In an age where everything in the charts is so smoothly processed and engineered it can sound like most music has had near all trace of human removed. ‘Beat The Babble’ by Alex Dingley makes a refreshing change.
The short bass scale, the last note of which is left to hang, on opener ‘After the Laughter’ creates a startling juxtaposition with the instrumentation surrounding it. The impression is immediately created this is an artist not uncomfortable with going against the grain.
By the second track ‘Between the Sheets’ the absence of a big drum sound creates a lot of space that allows a rudimentary piano line to shine and is strangely emotive. It’s over just as you’re hooked – a neat trick. No monotony here.
Back to the distinctive bass with ‘Butterfly Corpses’. There’s a notable crackle on my right speaker from the guitar. A delightful little lofi touch, intended or otherwise. Hailing as Dingley does from the same part of the world as Cate Le Bon, I wouldn’t go so far as to state her influence is very obviously felt on this LP as perhaps these are artists who have more influenced each other. But there’s undoubtedly certain similarities regarding the overall sound.
‘I Don’t Ever’ has an addictive vocal melody line that will worm its way into your head. Whilst there’s something magical and quintessentially Welsh about the vibe of this track, and indeed the album in general, it’s also conjuring up a hint of Clap Your Hands Say Yeah which is never a bad thing in my view.
‘Lovely Life to Leave’ is a more melancholy track, as the title might suggest. It’s actually a song you could imagine a big hitting artist covering. But it’s best not to. Better to relish it as it is – natural and rough around the edges. The drums are nicely understated and add to the endearing nature of the whole tune.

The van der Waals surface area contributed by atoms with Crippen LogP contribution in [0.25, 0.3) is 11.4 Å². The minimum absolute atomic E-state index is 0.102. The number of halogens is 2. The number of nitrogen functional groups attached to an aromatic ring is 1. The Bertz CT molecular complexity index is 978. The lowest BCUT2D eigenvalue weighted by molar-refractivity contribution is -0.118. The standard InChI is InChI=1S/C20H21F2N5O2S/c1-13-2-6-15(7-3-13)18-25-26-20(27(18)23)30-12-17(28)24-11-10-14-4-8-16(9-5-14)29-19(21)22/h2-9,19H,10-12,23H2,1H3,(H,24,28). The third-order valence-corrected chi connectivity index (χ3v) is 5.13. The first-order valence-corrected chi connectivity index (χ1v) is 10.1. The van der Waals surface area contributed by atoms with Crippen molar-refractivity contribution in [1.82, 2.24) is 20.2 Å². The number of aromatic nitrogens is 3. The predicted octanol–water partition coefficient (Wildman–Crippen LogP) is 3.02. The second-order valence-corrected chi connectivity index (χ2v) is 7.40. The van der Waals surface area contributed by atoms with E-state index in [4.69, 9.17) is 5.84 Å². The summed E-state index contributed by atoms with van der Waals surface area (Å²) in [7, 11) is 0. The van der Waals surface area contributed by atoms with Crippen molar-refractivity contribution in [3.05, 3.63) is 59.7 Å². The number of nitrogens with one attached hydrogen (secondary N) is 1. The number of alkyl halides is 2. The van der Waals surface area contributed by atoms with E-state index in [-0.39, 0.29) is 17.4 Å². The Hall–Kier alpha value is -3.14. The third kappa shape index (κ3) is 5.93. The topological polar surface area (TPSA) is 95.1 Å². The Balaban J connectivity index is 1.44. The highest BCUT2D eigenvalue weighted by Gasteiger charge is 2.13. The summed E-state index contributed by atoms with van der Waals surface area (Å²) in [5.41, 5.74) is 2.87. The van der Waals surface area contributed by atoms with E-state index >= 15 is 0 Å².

‘Not Alone in the Dark’ might be a song you’re familiar with if you’ve checked out Dingley’s music videos. I think we can safely surmise at this juncture that Beat The Babble definitely has its own bass sound which intermittently appears to help characterize this record. The net result is a little bit Television. Again, never a sin.
‘If I Asked You to Dance’ begins with a zany rhythm and a cutesy little lyric. The ‘ahs’ remind me of ‘Joseph and the Amazing Technicolor Dreamcoat’ or is that just me? This is a lovely little number and the sparseness of the arrangement really elevates how it registers emotionally.
This record is less than half an hour long and the minutes are flying by. You may already be thinking about hitting play again when ‘She Just Came By To Say Hello’ makes its presence felt. This is the biggest sounding track so far. The organ really gives it a different kind of feel before some wacky noodling kicks in. Just as you’re thinking Dingley is going for something more conventional sounding we’re reminded of the playful attitude that permeates his work. The track completely changes direction and it all gets rather jaunty. Brilliant.
We’re back to the chunky bass that underpins this whole album experience with ‘One Good Idea’. Again Dingley serves up a joyfully bonkers diversion before returning to the basic song structure and the track’s over before two and a half minutes is up. It might be worth nothing at this point that the previous song is in fact the only number that comes in over three minutes.
‘In The End’, and the nature of the song before it, neatly encapsulates the essence of this record. It swings like a pendulum back and forth from playful angular patterns to the type of emotional sincerity that can’t help but pull at the most curmudgeonly listener’s heart strings. It’s wonderful to hear something that completely sidesteps the often unquestioned wisdom concerning modern production and provides at times an almost bare bones feel. If you’re a fan of anything from Gorky’s Zygotic Mynci to Cate Le Bon we’d predict you’ll get a lot out of this album. If you wait until June 15th there’ll be a new physical release to get your hands on. Treat yourself.